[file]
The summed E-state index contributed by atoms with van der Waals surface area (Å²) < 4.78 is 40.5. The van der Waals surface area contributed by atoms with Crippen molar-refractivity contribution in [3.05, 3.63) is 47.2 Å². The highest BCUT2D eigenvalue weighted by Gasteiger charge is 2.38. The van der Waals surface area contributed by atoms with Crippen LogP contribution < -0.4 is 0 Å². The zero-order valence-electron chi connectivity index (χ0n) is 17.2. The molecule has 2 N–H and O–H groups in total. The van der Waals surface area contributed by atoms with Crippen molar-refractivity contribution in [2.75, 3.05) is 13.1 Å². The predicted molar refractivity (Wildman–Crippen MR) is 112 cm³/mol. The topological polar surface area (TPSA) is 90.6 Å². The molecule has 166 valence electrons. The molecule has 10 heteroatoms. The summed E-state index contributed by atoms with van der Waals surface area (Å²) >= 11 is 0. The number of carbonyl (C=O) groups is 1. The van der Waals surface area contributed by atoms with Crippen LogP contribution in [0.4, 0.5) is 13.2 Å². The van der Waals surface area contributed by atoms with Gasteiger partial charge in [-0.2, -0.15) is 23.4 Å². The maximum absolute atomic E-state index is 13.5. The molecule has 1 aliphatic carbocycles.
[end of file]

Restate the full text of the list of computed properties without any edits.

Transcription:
The summed E-state index contributed by atoms with van der Waals surface area (Å²) < 4.78 is 40.5. The van der Waals surface area contributed by atoms with Crippen molar-refractivity contribution in [3.05, 3.63) is 47.2 Å². The highest BCUT2D eigenvalue weighted by Gasteiger charge is 2.38. The van der Waals surface area contributed by atoms with Crippen LogP contribution < -0.4 is 0 Å². The zero-order valence-electron chi connectivity index (χ0n) is 17.2. The molecule has 2 N–H and O–H groups in total. The van der Waals surface area contributed by atoms with Crippen molar-refractivity contribution in [2.75, 3.05) is 13.1 Å². The predicted molar refractivity (Wildman–Crippen MR) is 112 cm³/mol. The topological polar surface area (TPSA) is 90.6 Å². The molecule has 166 valence electrons. The molecule has 10 heteroatoms. The summed E-state index contributed by atoms with van der Waals surface area (Å²) >= 11 is 0. The number of carbonyl (C=O) groups is 1. The van der Waals surface area contributed by atoms with Crippen LogP contribution in [0.4, 0.5) is 13.2 Å². The van der Waals surface area contributed by atoms with Gasteiger partial charge in [-0.2, -0.15) is 23.4 Å². The maximum absolute atomic E-state index is 13.5. The molecule has 1 aliphatic carbocycles.